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In 2000, a replacement coin for the much-maligned Susan B. Anthony Dollar was sought. The SBA Dollar was successfully accepted by vending machines, but its appearance and size made it difficult to distinguish from the Washington Quarter for the average American.
To overcome the SBA debacle, the United States $1 Coinage Act of 1997 mandated a change in composition and in the edge. The Dollar Coin Advisory Committee recommended the Sacagawea Dollar to replace the SBA.
The obverse was to depict a representation of Sacagawea and the reverse was to depict an eagle in flight. The Commission chose an obverse design of Sacagawea with her infant son, Jean Baptiste Charbonneau on her back. They also chose a depiction of a soaring eagle in flight for the reverse.
Glenna Goodacre’s obverse depicts Sacagawea facing right, baby on her back, the motto “IN GOD WE TRUST” was behind her head, the current date in front of her and the motto “LIBERTY” above her head. Thomas Rogers’ reverse design had an eagle soaring to the left, the motto “E PLURIBUS UNUM” above the eagle’s head. Seventeen five-pointed stars surround the coin with the denomination “ONE DOLLAR” below and the “UNITED STATES OF AMERICA” surmounting the eagle.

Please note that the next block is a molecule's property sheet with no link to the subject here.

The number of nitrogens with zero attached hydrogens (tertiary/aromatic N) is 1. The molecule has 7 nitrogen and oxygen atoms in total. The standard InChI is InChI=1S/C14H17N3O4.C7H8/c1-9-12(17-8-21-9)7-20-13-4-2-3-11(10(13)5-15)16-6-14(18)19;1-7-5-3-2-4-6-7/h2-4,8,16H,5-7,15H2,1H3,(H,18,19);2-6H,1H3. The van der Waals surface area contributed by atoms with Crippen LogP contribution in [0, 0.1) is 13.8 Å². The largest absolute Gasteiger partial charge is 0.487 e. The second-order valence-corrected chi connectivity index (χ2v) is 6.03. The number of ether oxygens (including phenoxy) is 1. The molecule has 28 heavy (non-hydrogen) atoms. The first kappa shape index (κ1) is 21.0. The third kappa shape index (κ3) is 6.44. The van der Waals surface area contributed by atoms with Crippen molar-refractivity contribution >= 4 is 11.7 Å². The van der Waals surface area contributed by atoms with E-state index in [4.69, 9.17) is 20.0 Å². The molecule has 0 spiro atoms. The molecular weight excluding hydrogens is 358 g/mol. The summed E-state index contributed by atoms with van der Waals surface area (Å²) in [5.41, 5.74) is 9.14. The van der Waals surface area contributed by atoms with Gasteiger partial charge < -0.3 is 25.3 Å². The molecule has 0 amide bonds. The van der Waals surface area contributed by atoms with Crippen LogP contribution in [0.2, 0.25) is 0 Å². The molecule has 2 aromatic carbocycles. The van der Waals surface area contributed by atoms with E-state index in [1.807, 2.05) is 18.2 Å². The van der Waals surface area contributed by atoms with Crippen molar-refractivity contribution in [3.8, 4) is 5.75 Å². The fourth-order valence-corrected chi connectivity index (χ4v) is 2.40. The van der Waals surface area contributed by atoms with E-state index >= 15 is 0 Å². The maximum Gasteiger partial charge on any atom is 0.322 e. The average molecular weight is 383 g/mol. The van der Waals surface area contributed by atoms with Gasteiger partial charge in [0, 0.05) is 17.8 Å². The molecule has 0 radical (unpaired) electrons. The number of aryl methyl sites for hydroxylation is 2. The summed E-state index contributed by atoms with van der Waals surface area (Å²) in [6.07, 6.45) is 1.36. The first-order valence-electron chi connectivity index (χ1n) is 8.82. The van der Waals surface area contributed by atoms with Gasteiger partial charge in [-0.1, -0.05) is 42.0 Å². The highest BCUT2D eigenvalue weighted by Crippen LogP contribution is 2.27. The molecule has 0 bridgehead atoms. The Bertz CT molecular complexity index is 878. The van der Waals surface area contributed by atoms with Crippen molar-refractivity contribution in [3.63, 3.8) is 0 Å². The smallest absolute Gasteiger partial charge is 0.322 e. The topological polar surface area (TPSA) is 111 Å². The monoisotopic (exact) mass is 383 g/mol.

To give the color a different color than her predecessor, the new coin was comprised of manganese brass over a pure copper core. That gave the coin a distinctive golden color in order to distinguish it easily from the current quarter.
The US Mint felt confident that the public would embrace these coins after the Mint marketed them on television, radio and in print. They entered in agreements with Walmart to use these coins as change for their customers as well as an agreement with Cheerios to include a special version in every 2,000th box of Cheerios. These coins were later found to have veined tail feathers that were only on this special issue, of which only 115 have been authenticated.
However, the Sacagawea dollar did not prove popular with the public, and after 2001, in which 136,000,000 coins were struck, the mintages dropped severely each and every year until the final striking in 2008 when less than 6 million coins were struck.
An interesting side note is that in 2000 an error coin having a George Washington State Quarter obverse with a Sacagawea soaring eagle reverse was discovered. Eventually eleven of these “double denomination” mule coins were located and authenticated.